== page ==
Are you free for lunch?
I've donated "Lunch with the Author," a signed copy of The Silver Boat, and the chance to have a character named for you in my next novel, to the most wonderful event: Bid to Save the Earth: Christie's Green and Runway to Green Auction. Just click on the link to place your bid...
The auction benefits four environmental charities, including NRDC--Natural Resources Defense Council--the amazing organization that does so much to protect our planet... I'm a member of NRDC and feel so proud of the work they do.
or Ivy at the Shore (shown at the top, the terrace cascading with bougainvillea.) Bring a friend if you'd like; we can talk about books, writing, life, inspiration, wildlife, the sea, the earth, ways we can help...
Please check out the details, as well as the auction itself and other incredible items (go flying with Harrison Ford, meet Lady Gaga in Miami, sit courtside at a Knicks game with Jay-Z, attend opening night at the Metropolitan Opera in a box for eight, or take a tennis lesson with John McEnroe, among many other tempting .)
And I really hope we can have lunch!
I am so happy that Blair Brown will be reading THE SILVER BOAT for audio. Blair has read many of my books-on-tape (I mean CD) and I love the warmth and wisdom in her voice. We live near each other, so I get to experience her wonderfulness first-hand. Aside from her incredible film work, and her iconic TV show, THE DAYS AND NIGHTS OF MOLLY DODD, she is a Tony Award-winning actor. Whenever she appears on or off-Broadway, I attend the play and am always amazed by her deep and true performances.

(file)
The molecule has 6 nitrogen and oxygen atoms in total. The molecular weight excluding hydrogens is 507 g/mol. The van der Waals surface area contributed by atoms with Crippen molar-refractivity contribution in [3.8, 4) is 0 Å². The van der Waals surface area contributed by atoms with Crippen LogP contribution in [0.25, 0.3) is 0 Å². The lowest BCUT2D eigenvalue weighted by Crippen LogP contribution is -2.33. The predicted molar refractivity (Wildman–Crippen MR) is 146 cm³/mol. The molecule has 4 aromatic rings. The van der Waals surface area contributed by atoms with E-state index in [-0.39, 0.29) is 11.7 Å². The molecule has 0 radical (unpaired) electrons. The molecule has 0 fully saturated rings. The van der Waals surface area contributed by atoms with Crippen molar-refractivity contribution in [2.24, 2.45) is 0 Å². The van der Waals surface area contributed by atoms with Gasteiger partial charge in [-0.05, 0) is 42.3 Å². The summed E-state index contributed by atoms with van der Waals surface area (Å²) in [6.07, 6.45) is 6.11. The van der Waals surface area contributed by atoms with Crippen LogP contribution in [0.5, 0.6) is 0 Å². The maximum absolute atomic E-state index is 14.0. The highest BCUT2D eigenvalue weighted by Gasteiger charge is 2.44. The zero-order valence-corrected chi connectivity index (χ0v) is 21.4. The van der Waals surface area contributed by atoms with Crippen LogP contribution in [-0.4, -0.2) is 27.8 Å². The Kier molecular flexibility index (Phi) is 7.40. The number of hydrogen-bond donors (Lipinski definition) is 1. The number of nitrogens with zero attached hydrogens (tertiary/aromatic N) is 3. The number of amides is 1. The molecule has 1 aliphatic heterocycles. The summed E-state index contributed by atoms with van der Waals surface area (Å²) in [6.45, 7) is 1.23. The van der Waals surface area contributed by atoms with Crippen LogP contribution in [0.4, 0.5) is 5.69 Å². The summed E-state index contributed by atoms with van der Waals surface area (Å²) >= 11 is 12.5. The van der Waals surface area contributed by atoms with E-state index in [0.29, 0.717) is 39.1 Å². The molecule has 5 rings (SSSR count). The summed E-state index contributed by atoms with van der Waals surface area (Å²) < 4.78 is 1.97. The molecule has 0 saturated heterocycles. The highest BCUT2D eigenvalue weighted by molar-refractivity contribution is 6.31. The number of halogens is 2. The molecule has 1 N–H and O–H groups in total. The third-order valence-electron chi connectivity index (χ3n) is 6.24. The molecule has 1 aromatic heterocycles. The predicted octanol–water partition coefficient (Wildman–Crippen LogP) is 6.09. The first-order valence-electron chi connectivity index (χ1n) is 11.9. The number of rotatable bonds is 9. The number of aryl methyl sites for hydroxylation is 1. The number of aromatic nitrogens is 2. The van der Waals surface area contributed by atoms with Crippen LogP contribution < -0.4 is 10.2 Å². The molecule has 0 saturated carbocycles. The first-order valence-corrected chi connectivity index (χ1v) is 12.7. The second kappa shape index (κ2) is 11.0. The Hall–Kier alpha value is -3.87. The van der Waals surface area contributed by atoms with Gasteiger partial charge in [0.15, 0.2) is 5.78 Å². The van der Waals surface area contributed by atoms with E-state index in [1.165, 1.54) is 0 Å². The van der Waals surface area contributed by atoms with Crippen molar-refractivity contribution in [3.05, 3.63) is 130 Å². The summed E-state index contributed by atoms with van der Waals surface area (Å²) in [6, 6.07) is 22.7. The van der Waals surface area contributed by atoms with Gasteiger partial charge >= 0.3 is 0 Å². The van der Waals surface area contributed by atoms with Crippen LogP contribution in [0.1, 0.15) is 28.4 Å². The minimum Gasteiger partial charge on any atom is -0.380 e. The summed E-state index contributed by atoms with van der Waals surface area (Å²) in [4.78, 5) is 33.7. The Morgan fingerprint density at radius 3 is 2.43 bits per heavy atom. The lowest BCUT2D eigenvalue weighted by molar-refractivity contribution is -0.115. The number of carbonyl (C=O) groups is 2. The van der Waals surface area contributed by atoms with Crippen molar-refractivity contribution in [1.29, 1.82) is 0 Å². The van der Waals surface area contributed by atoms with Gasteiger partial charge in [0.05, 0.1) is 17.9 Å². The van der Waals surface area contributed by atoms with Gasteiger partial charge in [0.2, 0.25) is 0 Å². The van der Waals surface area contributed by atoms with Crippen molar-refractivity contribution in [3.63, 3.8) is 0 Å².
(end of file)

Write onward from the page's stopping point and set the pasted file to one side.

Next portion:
A few years back Blair starred with Jill Clayburgh in The Clean House, by Sarah Ruhl. The set was magical, an orchard, the interior of a house, dream-like. Blair was transcendent as ever, and it is moving to remember seeing her perform with Ms. Clayburgh.
Both New Yorkers, we first met in Pasadena, California, where she was filming FOLLOW THE STARS HOME. I was so excited by that; I never imagined our connection would continue through so many audio books.
THE SILVER BOAT audio will be released the same day as the novel, April 5, 2011.
September is the most beautiful, still so full of summer, warm sands, salt water holding onto August heat. The humidity drops, the sky is clear. Bright blue, high clouds or no clouds. Achingly gorgeous sunsets, topaz, violet, and maroon. Sometimes hurricanes come in September. We'd ride them out at the beach, leaning into the wind. Waves would rise to cliff-height and crash down, seething white over the sand, across the boardwalk, into the boat basin. And then the weather would clear, and we'd clean up the branches and leaves and broken windows. My house was built in 1938, survived the famous hurricane that devastated our area, and all storms since.
Early September brought conflict, i.e. school. It required a complete alteration of mind and mood, a radical revision of self, to go from the beach's freedom to school's schedules. We learned a lot in both places. But to this day I know I was one person at the beach and another once school began.